Awesome! Able-bodied people won’t be uncomfortable….cause we hate when that happens. Don’t worry about your nephew or other people with disabilities having to watch a character they identify with voluntarily commit suicide. That’s not uncomfortable or awkward at all!

Warm and fuzzy=money, ugly truths – not so much

Mainstream media is another primary reason for the strength behind this negativity. It continues to produce works that tell the general public that this is acceptable, accurate…and now with this latest story even romantic.  In the film, the character moves past the initial trauma of his accident and embraces positive experiences following it- but rationalizes killing himself as a gift to the woman who loves him. What he’s basically saying is, “I’m going to kill myself for you. I know you don’t want me to, but I’m going to anyway. It’s for your own good, you’ll understand someday.” In my opinion the only gift that gives to the person you love, is the gift of years of psychological counseling to deal with the wide range of emotions they will be left with. If the author and film makers really wanted to tell THIS story the least they could have done is make it an honest one. However, I suspect if they had actually talked to people with disabilities who have wanted to end their life, it would have squashed a lot of the warm and fuzzy feelings that they have somehow managed to twist the subject of suicide into. But warm and fuzzy=money, ugly truths not – so much. If they had gone a step further and found a performer with a disability (PWD), they would have been informed as to how many things about the script were inaccurate and insulting to the disability community.  If this movie was about someone living during the time of slavery, or someone from the LGBT community who felt so hopeless and trapped in their circumstances that they chose to end their life- would any person, media or advertising platform be calling it a heroic sacrifice? Why is it ok to do so when it is a person with a disability?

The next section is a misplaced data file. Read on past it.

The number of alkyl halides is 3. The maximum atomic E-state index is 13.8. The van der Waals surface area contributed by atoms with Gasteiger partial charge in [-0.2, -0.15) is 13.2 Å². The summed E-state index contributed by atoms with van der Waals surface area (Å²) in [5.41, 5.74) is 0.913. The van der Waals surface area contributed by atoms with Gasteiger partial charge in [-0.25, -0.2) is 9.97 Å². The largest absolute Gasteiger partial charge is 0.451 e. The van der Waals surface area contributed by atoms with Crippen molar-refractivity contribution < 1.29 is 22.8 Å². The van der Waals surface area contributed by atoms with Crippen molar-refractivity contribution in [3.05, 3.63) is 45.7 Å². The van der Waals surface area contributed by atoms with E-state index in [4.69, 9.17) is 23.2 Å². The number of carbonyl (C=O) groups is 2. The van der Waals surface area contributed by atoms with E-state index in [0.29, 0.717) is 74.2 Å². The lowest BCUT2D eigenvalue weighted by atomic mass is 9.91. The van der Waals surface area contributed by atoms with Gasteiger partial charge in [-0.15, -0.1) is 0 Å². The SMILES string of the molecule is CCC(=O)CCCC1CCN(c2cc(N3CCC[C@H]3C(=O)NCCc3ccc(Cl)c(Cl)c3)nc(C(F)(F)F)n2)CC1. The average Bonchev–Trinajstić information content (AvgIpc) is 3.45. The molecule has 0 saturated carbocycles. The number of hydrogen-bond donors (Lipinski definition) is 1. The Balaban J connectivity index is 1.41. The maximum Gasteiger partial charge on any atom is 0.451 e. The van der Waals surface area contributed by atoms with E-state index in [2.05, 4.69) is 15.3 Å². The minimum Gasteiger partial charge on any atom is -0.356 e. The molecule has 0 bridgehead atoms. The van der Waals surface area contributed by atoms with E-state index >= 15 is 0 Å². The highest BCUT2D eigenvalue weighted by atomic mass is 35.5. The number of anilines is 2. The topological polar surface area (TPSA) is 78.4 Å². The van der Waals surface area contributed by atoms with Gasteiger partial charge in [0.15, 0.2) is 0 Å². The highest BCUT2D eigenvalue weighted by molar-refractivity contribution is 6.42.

The Short List

How do we put an end to this way of thinking? One way is for able-bodied people to stop making films, TV, etc, that do not involve people with disabilities in the process and allow them both input and creative control. We appreciate your support, passion and enthusiasm…and if you have a project in mind that’s great. But please let US be the driving force of how the story is told. It is our experience to tell.  Despite what ratings, box office reports, critics and the general public might have told you- most representations of disability in media and narrative form has been grossly inaccurate, sensationalized and disrespectful. Unless you have actually lived life as a person with a disability, your perspective (whether it is as a friend, family member, caregiver, etc) WILL be different from our own.

Oh yeah- that list I promised you of reasons why life is worth living in a wheelchair. The answer is all the reasons you (the reader) currently have right now for wanting to live. Write them down and make your own list. You might just need it someday as a handy reminder.

By Jenifer Camp

3 thoughts on “What Makes Life Worth Living In A Wheelchair: The Short List

  1. Beautifully written Jen! And another thing we all have some sort of a disability. Everyday is a gift given to us in a wheelchair or not!!❤️🙏💞

  2. Thank you for this article, Jennifer. Thank you for eloquently describing what I too feel about “warm and fuzzy=money, ugly truths-not so much.” It’s right on par with teaching first year college girls classes on “How not to get raped” instead of teaching first year college boys “Don’t rape”.